Elizabeth Warren decries lack of professional diversity on federal courts

From Think Progress/ Justice By Nicole Flatow on Jun 18, 2013 at 1:30 pm

Sen. Elizabeth Warren (D-MA) brought renewed attention to the critical battle over nominees to the federal courts Thursday evening, in remarks that blasted the “corporate capture” of the federal courts, and called on those concerned with the political system to care as much about the make-up of the courts as of the legislature.

Observing courts’ increasing tendency to side with corporate interests and narrow individuals’ access to justice, Warren flagged a glaring skew in the professional experience of federal judges, the vast majority of whom have experience either as corporate attorneys or prosecutors. Warren lamented that only three percent of federal appeals court judges have substantial legal experience working for a nonprofit organization, and a similar percentage have worked in some capacity to enforce civil rights, according to an American Constitution Society report. And while President Obama has been responsible for some of the most notable exceptions to this trend, recent accounts show that the federal courts continue to be dominated by the same sorts of professional backgrounds.

She pointed to Judge Edward Chen, a rare judge with recent experience working at an organization that enforces civil rights. She explains:

At his induction ceremony, Judge Chen was quoted as saying that he never considered withdrawing his name from consideration because, as he explained, “I believe that someone should not be disqualified from the bench simply because they once represented the voiceless and unpopular, rather than the wealthy and the powerful.” Judge Chen is right.

But Judge Chen’s nomination process exemplifies why there are not more judges like him. Chen was first nominated in August, 2009. Chen, not just a former ACLU lawyer but also one of the first Asian Pacific American nominees on the court, received the highest possible rating of unanimously well qualified from the American Bar Association, and had experience as a magistrate judge. His nomination was nonetheless subject to relentless obstruction and an “unseemly smear campaign,” with the Senate sending his nomination back to President Obama for three sessions in a row. Obama stood behind his nominee, and, after the vacant court seat had sat empty for more than two years, Chen was eventually confirmed in May 2011. The successful confirmation required not just the commitment of Obama, but also of Chen. Most nominees cannot tolerate the toll on their career imposed by several years of nomination limbo and Senate scrutiny. And the White House does not have the political capital to push through very many Chens, meaning most of his nominees have had similar professional experience to that of his Republican predecessors. Other nominees, like Rhodes Scholar and award-winning teacher Goodwin Liu, never made it through this obstruction at all.

In her address to the progressive legal community at the American Constitution Society’s national convention, Warren calls for “a new generation of judges, judges whose life experience extends beyond big firms, federal prosecution, and white collar defense.”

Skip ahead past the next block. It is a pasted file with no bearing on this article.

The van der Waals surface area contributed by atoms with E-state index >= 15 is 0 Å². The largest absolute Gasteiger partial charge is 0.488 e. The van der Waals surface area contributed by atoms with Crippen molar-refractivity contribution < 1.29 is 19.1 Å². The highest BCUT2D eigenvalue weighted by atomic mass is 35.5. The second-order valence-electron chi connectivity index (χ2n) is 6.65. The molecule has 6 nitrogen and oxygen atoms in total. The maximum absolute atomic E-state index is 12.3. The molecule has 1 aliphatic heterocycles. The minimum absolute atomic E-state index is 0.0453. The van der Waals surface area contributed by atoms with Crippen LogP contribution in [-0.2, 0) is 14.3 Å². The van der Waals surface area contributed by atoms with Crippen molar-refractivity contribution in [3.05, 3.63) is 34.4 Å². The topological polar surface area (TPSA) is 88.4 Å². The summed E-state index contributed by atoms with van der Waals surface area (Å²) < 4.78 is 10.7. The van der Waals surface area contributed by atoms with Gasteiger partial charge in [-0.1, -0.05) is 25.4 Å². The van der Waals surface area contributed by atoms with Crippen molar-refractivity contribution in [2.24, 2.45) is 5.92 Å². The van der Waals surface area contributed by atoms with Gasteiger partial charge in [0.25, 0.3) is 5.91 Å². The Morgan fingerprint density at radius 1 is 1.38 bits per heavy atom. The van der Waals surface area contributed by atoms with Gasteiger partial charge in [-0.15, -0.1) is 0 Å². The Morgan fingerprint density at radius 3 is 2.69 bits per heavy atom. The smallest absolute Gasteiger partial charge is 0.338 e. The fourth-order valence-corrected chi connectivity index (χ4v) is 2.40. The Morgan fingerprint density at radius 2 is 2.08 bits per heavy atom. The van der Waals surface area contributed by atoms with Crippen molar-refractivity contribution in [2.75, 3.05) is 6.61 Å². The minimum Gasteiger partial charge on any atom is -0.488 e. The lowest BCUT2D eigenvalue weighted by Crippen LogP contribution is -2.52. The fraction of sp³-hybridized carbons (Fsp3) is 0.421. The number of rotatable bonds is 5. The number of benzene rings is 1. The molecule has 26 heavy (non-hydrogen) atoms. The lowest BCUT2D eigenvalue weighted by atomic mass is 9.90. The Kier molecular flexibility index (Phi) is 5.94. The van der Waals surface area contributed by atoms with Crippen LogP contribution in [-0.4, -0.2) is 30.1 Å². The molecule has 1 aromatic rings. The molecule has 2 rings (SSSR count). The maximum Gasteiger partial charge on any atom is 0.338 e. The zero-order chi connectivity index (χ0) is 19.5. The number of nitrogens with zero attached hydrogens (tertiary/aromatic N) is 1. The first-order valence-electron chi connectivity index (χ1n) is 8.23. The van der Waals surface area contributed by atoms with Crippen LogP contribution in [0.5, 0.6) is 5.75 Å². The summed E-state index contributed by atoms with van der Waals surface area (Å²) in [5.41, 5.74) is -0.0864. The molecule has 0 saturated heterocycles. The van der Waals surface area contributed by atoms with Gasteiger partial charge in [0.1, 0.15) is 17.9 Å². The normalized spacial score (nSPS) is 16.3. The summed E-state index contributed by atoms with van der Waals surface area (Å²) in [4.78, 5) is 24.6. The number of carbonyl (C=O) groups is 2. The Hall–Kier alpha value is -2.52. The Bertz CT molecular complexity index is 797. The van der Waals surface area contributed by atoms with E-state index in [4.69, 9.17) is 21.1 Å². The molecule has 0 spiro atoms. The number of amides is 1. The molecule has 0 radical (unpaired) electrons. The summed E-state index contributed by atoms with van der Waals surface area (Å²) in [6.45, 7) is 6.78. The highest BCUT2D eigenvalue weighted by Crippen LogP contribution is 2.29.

While professional diversity has lagged, Obama has made unprecedented progress in contributing to race, gender, and sexual orientation diversity on the federal courts. But combating the corporate chokehold on the ideological leanings of nominees may prove an even more difficult challenge.

Researchers find judicial bias against employees

Judicial appointees are human beings, and it is no secret that some of them believe employment cases are the red-headed stepchild of civil litigation. We and others have discerned a judicial distaste for employment cases, probably due to a variety of factors, likely including the following: many employment cases are filed by attorneys who are not particularly experienced in the area of employment law – they pick cases with bad facts that probably don’t belong in litigation; employment cases usually don’t involve claims for millions of dollars in damages; a perception that at the end of the day, the only harm that occurred is the loss of a job; and a belief that regulation of an employer’s decision-making process interferes with operation of a free market.

Two recent studies argue that that there is, in fact, an observable bias against employment plaintiffs in federal court.  Federal Court Bias Against Employment Plaintiffs and NELA Report – Judicial Hostility to Employment Plaintiffs examine various empirical data and find statistically significant higher rates of adverse outcomes against employment plaintiffs than in almost any other civil case filed in federal court. Alarmingly, researchers find a high correlation between a judge’s political party and their case decisions. See, for example, this recent article in the New York Times Review of Books by Cass Sunstein, one of the foremost scholars on the federal judicial system in the United States.

To be certain, many federal judges care deeply about making the right decisions. They work long hours and carry heavy case loads. They respect skillful lawyers on both sides of the aisle, and strive mightily to render impartial decisions based on the facts before the court and the controlling rules of law. These judges represent the best of the third branch of government. Nevertheless, the patterns discussed above are impossible to ignore.   Pittsburgh employment lawyers and employment attorneys all over the United States must work together and with the judiciary to arrest these disturbing trends.